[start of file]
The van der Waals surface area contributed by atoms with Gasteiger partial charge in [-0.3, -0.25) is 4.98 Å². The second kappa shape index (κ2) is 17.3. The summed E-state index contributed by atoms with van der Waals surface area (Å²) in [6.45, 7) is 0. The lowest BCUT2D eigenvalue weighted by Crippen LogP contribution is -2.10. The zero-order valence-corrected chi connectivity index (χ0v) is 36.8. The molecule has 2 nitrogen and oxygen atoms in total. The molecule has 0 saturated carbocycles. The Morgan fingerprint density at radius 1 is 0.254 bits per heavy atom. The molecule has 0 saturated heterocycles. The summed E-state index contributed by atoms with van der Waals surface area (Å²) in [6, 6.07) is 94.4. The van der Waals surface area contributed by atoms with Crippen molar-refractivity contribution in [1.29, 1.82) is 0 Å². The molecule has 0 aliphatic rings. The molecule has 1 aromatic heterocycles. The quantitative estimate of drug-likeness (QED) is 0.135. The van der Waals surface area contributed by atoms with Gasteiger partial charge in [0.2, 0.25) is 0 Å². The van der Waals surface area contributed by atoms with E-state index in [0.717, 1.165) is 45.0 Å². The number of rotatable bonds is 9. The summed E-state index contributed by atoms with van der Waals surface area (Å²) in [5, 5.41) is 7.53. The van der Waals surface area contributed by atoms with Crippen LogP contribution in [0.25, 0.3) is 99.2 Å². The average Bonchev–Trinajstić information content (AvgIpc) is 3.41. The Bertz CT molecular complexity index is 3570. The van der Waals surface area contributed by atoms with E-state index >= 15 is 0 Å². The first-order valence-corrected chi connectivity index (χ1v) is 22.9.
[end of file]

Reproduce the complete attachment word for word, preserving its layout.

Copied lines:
The van der Waals surface area contributed by atoms with Gasteiger partial charge in [-0.3, -0.25) is 4.98 Å². The second kappa shape index (κ2) is 17.3. The summed E-state index contributed by atoms with van der Waals surface area (Å²) in [6.45, 7) is 0. The lowest BCUT2D eigenvalue weighted by Crippen LogP contribution is -2.10. The zero-order valence-corrected chi connectivity index (χ0v) is 36.8. The molecule has 2 nitrogen and oxygen atoms in total. The molecule has 0 saturated carbocycles. The Morgan fingerprint density at radius 1 is 0.254 bits per heavy atom. The molecule has 0 saturated heterocycles. The summed E-state index contributed by atoms with van der Waals surface area (Å²) in [6, 6.07) is 94.4. The van der Waals surface area contributed by atoms with Crippen molar-refractivity contribution in [1.29, 1.82) is 0 Å². The molecule has 0 aliphatic rings. The molecule has 1 aromatic heterocycles. The quantitative estimate of drug-likeness (QED) is 0.135. The van der Waals surface area contributed by atoms with Gasteiger partial charge in [0.2, 0.25) is 0 Å². The van der Waals surface area contributed by atoms with E-state index in [0.717, 1.165) is 45.0 Å². The number of rotatable bonds is 9. The summed E-state index contributed by atoms with van der Waals surface area (Å²) in [5, 5.41) is 7.53. The van der Waals surface area contributed by atoms with Crippen LogP contribution in [0.25, 0.3) is 99.2 Å². The average Bonchev–Trinajstić information content (AvgIpc) is 3.41. The Bertz CT molecular complexity index is 3570. The van der Waals surface area contributed by atoms with E-state index >= 15 is 0 Å². The first-order valence-corrected chi connectivity index (χ1v) is 22.9.